Bridge Project 2020
BRIDGE PROJECT 2020
with Alyssa Boone, Lucille Jun, + Peter Kohring
February 6-9 / 7:30PM
Three of Seattle’s most promising choreographers will create three brand new works for Velocity’s Bridge Project 2020, which will premiere at Velocity’s Founder’s theater from February 6-9. This year’s Bridge will feature exciting new work from three emerging dance artists: Alyssa Boone, Lucille Jun, and Peter Kohring.
The Bridge Project epitomizes Velocity’s relentless commitment to supporting new generations of dance artists. Each choreographer receives the artistic, financial and administrative support they need to develop their work, in addition to a cast of dancers and artistic mentorship. In programming The Bridge Project, Velocity aims to enhance the artistic growth of the choreographers, and provide an entry point into the local performance scene for dance artists new to the community.
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Inspired by her own experiences as an Asian-American in the Pacific Northwest, Federal Way based choreographer Lucille Jun will work with her dancers to explore the privileges and limitations of the “abstract body.” Looking at how difference is read across the bodies of others, Jun will use dance to unpack and challenge audience assumptions about the roles of and signifiers of different bodies, and how our perceptions can evolve and shift over time.
Alyssa Boone, a recent Seattle transplant and Strictly Seattle alumna from 2019, will be presenting a new work deconstructing psychological processes and associations through a visceral engagement with the senses. Though audiences may remember Boone for her jaw-dropping solo at the beginning of Kate Wallich’s Strictly re-staging of Industrial Ballet, Boone brings a sophisticated and keen intellect to her choreographic process. Drawing on her own experience as a synesthete, Boone will explore what it would be like to unravel the human mind: creating atmosphere through a deconstruction of the fundamental psychological process of association. This piece will challenge and expose established assumptions, offering the idea that all we perceive is not necessarily real, true, or correct.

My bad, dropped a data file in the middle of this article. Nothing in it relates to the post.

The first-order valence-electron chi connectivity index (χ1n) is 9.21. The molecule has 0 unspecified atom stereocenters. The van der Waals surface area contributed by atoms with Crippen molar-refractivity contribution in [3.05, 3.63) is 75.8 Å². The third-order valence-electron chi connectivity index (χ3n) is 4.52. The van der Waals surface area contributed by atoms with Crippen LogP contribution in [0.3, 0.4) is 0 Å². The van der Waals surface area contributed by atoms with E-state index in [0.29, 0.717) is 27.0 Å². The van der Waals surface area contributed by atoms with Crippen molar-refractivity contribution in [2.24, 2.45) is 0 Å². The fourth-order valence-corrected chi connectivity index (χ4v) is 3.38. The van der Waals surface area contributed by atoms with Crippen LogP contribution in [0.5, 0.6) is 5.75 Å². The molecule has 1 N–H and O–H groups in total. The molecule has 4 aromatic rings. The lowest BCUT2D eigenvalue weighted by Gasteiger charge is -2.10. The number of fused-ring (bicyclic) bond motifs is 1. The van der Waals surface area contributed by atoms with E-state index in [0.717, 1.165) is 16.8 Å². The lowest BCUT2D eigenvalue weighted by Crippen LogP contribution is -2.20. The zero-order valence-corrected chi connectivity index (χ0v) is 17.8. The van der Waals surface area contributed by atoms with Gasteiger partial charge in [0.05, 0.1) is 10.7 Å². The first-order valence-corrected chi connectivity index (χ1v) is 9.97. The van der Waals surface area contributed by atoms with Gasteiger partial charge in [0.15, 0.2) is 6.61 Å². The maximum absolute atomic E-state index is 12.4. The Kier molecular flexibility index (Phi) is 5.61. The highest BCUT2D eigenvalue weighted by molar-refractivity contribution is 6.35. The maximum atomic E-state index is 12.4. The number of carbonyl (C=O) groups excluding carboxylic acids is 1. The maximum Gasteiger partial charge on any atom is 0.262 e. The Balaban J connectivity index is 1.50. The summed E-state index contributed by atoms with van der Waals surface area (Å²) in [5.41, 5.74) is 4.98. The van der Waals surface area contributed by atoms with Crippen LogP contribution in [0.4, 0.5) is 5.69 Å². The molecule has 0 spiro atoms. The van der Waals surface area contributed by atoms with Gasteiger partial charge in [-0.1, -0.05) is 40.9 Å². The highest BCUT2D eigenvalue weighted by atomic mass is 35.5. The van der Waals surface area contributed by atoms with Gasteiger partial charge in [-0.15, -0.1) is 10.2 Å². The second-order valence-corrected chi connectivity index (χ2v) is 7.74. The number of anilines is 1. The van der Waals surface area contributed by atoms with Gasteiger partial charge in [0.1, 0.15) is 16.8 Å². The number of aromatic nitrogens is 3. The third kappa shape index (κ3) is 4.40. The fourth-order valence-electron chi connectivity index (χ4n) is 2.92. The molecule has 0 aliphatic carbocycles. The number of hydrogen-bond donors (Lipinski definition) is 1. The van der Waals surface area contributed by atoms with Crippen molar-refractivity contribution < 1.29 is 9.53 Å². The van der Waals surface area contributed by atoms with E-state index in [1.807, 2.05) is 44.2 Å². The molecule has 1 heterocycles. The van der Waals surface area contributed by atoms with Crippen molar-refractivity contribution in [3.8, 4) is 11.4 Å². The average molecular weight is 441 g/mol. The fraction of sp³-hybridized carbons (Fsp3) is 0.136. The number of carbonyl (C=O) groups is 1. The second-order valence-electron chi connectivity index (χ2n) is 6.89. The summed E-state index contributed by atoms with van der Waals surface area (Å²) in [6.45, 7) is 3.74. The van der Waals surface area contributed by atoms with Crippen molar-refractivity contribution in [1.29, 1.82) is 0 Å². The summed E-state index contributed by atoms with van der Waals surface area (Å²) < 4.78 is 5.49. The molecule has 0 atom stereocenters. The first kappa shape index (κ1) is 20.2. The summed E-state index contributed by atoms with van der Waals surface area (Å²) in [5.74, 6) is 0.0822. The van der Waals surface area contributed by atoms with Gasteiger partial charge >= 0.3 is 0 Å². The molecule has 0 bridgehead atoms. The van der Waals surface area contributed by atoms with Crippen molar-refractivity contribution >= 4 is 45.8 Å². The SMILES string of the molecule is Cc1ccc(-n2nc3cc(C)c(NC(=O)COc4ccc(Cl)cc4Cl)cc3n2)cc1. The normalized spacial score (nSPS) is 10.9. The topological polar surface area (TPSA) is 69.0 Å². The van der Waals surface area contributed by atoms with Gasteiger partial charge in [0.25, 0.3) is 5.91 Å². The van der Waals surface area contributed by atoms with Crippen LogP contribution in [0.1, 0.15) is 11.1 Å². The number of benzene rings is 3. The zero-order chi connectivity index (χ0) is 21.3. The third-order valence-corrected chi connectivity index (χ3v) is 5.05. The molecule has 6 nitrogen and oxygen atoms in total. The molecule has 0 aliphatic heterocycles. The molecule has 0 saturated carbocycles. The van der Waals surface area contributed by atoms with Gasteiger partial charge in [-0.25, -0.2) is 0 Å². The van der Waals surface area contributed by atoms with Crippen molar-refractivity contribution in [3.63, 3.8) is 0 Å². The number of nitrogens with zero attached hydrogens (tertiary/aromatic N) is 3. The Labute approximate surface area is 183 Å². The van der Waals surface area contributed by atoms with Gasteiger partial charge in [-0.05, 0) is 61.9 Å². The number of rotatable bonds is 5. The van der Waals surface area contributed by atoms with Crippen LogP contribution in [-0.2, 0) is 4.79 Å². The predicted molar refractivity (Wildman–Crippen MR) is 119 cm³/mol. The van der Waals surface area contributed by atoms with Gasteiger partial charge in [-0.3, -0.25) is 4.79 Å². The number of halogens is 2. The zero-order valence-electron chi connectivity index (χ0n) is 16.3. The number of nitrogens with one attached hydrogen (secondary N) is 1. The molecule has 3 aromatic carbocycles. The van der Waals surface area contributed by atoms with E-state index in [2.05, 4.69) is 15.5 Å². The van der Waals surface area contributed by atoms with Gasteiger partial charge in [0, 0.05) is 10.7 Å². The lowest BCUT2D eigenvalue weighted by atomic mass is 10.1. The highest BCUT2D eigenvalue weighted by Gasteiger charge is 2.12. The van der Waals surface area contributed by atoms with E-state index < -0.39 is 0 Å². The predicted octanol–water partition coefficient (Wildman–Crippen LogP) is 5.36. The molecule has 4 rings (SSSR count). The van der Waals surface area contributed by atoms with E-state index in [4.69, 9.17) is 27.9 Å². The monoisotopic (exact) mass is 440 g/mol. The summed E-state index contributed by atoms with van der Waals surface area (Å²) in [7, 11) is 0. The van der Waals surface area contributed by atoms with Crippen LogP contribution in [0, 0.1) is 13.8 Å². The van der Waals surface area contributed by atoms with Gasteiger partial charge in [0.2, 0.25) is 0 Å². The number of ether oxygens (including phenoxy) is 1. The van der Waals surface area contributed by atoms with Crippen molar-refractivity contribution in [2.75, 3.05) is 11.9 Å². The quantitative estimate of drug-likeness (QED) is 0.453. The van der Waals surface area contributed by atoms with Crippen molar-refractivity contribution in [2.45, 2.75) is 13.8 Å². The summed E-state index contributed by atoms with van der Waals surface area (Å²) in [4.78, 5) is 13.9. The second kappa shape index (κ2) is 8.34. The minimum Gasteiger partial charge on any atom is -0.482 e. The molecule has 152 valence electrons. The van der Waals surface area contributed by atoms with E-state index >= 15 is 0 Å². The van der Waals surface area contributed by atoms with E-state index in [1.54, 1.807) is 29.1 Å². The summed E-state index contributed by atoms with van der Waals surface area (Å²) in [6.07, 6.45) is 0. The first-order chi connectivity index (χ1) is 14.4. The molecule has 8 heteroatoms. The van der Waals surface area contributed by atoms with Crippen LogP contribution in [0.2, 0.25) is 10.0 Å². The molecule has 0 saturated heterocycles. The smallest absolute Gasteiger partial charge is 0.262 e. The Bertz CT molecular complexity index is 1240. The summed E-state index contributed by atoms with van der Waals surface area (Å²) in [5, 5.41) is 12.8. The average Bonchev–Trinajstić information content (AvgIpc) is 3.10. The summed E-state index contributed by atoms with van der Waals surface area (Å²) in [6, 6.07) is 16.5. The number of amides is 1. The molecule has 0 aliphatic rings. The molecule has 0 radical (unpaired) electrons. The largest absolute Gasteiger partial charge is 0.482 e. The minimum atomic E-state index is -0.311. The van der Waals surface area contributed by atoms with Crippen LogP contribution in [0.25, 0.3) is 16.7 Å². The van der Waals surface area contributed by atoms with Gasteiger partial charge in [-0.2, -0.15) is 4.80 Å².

Peter Kohring’s “mollie the depressed dolly and other sad stories” looks closely at the diverse experiences with mental illness through a dance that unfolds between a collection of dolls. Specifically, Kohring began developing this work based around their own lived experience with mental illness. In the development of the piece, they have used props, movement and narrative to abstract concrete events from their own life. This performance will be a deeper exploration of an iteration that was shown at the Converge Festival of 2019, but that Peter began developing while at the University of Washington. As each doll takes on stereotypes and misconceptions of mental illness one by one, offering community and collective support as a remedy to isolation and ostracization.
While diverse in content, all three choreographers tackle societal expectations and projections, and liberating both the individual and the collective imagination from these constraints through dance. From mental illness to race to our most intuitive psychological associations, this year’s Bridge Project artists are all about breaking down desiccated, outdated, and even oppressive structures to pave way for the new.